Inside the earth you hear music …

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The Clangers on the moon

By Neil Kulkarni

Inside the earth you hear music. November is the month of sacrifice. You wait next to your dead lord under the hill. You will accompany him to the afterlife.

That was the dream I had. The music cut the cobwebs, dispersed the dust, sharp, sunken, scissoring, mandolins. Postgate was the scream I couldn’t emit, the word I woke with hot on my forehead and that’s no accident, the music he used is witchcraft, reanimation, a warning to the curious. Neither simply for kids, or too grown-up for them – the music Postgate used was about neither innocence or intellect but being reconnected with time and the earth, the flow and force of it, the shattering moments where the clock would stop and abscond, where the second-hand hovers in mid-air waiting for the reverberations to stop within you. Nostalgia is too often cheese dip, a party, a thrown arm round the collective shoulders, a safe and essentially warming review of those culinary/cultural/cinematic/musical motifs time has severed from your present. I recommend scowling on the stairs and not imbibing. Leave the party. You’re not wanted there.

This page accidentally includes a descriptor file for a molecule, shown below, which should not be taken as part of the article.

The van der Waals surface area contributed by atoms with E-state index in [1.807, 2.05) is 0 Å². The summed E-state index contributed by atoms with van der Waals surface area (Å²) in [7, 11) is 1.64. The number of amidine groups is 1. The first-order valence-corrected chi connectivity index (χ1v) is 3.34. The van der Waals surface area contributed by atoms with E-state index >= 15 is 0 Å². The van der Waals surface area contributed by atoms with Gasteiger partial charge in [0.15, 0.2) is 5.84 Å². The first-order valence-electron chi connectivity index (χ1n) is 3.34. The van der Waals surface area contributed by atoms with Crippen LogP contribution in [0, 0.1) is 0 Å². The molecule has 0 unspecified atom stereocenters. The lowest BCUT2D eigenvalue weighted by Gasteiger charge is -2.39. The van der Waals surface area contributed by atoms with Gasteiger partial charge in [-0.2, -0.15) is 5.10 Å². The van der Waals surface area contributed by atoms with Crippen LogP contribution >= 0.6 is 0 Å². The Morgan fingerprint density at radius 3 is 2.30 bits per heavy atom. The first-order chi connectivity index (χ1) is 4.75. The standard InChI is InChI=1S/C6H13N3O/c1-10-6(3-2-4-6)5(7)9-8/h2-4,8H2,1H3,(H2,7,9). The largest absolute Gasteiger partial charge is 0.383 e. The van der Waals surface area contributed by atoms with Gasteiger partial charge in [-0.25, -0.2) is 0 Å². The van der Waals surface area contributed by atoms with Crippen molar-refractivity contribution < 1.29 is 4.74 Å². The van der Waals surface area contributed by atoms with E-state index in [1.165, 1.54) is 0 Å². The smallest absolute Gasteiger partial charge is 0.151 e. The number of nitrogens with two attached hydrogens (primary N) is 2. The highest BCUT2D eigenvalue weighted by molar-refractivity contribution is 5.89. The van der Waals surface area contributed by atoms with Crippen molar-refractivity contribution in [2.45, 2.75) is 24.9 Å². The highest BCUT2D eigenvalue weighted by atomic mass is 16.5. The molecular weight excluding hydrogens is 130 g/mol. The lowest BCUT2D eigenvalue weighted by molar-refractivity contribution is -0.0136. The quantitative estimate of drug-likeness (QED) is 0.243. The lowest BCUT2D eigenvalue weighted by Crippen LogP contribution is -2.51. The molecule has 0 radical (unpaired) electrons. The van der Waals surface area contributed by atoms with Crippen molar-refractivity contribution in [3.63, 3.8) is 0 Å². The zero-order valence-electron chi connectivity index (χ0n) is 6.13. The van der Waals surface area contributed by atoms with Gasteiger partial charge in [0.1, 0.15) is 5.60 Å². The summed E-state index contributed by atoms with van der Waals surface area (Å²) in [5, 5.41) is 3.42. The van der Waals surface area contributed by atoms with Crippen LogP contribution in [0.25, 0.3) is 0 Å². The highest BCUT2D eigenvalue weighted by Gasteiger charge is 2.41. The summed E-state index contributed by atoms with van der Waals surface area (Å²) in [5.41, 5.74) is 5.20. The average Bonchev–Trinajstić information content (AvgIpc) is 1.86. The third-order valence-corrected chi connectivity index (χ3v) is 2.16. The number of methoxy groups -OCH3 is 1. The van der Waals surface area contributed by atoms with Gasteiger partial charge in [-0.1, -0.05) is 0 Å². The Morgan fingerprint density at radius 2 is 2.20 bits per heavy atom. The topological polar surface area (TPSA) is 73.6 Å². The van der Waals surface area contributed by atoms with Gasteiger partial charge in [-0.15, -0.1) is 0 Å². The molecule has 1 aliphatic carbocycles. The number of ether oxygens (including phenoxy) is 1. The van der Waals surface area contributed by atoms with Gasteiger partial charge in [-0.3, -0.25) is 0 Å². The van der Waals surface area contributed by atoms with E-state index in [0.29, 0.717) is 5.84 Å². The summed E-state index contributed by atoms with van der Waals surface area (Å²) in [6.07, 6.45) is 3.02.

No one there can help or hold you in oh-ten: only a hex, a galdr can help you now. Find a lonely place at 8pm; get ready to be pierced with sorrow. Press 620 on your skybox for NickJrClassics. Watch Chigley, Mr Benn, The Clangers, Bagpuss & Camberwick Green. Listen to the music of Freddie Phillips, Sandra Kerr, Phillip Faulkner, Vernon Elliot, Postgate, the birds outside the village hall, the scrape of string, the quill, the Celeste, the music box, the old songs and new shapes, the unsung sung again. This is music that saw the future we’re now in and wanted none of it, music that summoned up old ghosts to walk amongst us, music that fantasised and idealised and experimented with visions of a future that was courtly, Christ-less, pre-feudal, Arcadian, impossible.